Seems I need to eat humble pie. It seems Sweden has gone to total dogpoo since I moved to the UK. They have truly lost the plot.

Interest free mortgages grew like mad and the on average the main house loan. In Sweden you have the "bottom loan", which is the main loan, and then the "top loan" which is typically for the deposit which is/was paid back faster than the bottom loan.

What it says below is that only 4 out of 10 households with a loan to value ratio of lower than 75% are paying back the mortgage. I can only imagine what the figure is for worse LTV. And the average time to pay the bottom loan is indeed 140 years.

+++

I bolånestocken som helhet är däremot andelen av lånevolymen som amorteras fortfarande låg. I stickprovet av nya lån är det endast fyra av tio hushåll med en belåningsgrad lägre än 75 procent (bottenlån) som amorterar. Dessutom är amorteringstiden i genomsnitt mycket lång för de bottenlån som amorteras (drygt 140 år). En viktig uppgift blir därför att följa upp vilka eventuella risker som den svaga amorteringsviljan för lån med belåningsgrad under 75 procent kan medföra på längre sikt. Samverkansrådet för makrotillsyn har därför beslutat att tillsätta en gemensam analysgrupp mellan FI och Riksbanken. Analysgruppen kommer bland annat att analysera långsiktiga effekter av hushållens skuldsättning.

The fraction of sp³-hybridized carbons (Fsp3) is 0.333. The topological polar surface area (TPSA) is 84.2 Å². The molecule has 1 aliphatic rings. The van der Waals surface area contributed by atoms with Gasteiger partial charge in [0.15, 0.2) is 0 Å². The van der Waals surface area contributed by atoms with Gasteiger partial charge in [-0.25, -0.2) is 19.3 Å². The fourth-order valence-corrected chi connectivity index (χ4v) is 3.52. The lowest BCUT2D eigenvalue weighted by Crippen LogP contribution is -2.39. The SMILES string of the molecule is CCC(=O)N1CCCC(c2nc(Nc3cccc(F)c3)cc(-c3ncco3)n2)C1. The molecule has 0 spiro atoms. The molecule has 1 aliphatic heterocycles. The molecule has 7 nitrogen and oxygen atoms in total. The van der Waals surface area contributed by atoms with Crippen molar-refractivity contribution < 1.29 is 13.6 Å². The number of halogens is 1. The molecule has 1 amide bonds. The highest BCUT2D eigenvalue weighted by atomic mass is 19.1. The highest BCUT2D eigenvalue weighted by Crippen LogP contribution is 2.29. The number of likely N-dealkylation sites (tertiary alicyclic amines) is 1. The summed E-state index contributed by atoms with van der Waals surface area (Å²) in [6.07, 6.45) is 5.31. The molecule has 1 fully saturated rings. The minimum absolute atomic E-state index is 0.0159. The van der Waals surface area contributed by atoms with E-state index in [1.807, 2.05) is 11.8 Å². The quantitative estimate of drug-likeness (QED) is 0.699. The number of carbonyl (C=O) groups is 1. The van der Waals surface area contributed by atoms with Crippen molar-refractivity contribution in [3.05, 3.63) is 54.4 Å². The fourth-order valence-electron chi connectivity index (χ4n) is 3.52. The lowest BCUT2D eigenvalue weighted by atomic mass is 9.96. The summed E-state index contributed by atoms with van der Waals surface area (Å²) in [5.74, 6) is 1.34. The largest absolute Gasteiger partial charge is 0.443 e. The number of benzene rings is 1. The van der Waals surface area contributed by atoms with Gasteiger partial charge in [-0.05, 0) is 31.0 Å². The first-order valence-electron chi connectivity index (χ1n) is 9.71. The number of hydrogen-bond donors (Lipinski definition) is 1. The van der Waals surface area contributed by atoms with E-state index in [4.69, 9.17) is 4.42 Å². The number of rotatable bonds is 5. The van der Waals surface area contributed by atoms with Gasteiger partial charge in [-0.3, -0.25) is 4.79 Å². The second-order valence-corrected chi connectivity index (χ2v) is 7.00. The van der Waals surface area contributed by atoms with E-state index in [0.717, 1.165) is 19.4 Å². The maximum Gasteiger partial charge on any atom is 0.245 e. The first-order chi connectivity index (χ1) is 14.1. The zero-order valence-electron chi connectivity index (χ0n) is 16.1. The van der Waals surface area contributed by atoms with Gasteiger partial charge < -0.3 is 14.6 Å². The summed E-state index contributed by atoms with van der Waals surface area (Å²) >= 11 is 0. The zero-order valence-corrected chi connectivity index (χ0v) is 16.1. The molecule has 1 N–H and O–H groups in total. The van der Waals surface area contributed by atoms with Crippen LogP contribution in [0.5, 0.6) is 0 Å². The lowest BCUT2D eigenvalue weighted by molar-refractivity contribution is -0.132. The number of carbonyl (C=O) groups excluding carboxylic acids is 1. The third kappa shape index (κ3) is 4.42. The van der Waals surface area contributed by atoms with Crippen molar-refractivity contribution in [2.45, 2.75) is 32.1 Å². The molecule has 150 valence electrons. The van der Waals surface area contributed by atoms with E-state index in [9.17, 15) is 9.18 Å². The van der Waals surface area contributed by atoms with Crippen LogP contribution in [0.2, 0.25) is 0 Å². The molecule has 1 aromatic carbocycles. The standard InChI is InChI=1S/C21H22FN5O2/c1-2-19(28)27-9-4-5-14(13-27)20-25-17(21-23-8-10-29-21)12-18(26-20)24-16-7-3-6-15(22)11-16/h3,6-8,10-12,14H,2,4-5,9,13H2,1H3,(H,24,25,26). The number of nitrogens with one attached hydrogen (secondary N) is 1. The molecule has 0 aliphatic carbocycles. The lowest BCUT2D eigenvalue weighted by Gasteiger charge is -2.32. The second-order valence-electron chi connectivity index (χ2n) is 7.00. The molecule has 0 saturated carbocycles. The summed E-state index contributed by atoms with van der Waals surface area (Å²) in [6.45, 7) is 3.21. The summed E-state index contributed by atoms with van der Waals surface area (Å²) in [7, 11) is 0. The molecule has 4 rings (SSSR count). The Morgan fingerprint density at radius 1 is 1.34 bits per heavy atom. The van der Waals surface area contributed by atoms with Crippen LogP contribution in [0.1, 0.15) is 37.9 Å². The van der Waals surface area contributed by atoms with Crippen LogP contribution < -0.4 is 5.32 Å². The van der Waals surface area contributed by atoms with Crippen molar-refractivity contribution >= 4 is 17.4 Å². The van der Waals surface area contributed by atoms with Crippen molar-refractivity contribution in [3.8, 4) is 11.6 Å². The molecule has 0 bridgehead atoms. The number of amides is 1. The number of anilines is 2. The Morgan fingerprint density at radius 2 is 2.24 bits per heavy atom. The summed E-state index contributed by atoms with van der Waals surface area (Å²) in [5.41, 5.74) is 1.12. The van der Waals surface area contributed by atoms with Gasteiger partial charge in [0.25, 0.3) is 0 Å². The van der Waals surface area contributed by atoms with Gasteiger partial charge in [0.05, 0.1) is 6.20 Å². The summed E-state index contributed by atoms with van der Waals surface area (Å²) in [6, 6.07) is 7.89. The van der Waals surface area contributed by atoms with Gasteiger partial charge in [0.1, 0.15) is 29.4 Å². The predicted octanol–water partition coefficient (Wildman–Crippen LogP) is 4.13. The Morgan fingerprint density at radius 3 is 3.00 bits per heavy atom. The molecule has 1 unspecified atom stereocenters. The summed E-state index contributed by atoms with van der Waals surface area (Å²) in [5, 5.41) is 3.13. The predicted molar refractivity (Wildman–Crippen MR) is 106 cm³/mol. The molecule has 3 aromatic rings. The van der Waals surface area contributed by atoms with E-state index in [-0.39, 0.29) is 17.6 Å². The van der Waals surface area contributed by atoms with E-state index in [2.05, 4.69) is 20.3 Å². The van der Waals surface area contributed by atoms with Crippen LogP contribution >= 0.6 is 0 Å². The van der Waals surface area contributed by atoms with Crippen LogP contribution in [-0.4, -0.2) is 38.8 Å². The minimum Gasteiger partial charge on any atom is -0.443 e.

Edited by Snafu

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Sweden's mortgage and banking system rest on loose sand, warns the Riksbank's chief Stefan Ingves.

Quote

 

The Riksbank raises drama in its semi-annual stability report.

"Households high and rising indebtedness pose a serious threat to financial and macroeconomic stability," writes the Riksbank.

Household debt ratio, loan-to-income ratio, has passed 180 percent. The level is sky high both historically and internationally.

Including Swedish housing associations' total liabilities of SEK 428 billion, the quota has already already exceeded 200 percent, according to the report.

Despite a certain slowdown in the housing market in the last year, the risk situation has been tightened, according to Stefan Ingves.

"As long as the debts rise faster than disposable income, the system is constantly blamed," said the Governor of the Riksdag to journalists on Wednesday.

Ingves also emphasized that similar alerts are conducted jointly by international institutions, such as the IMF, the OECD and the EU Commission, and "now private sector people who judge what is happening in Sweden".

 

"Everyone basically comes to the same conclusion. That this does not look good."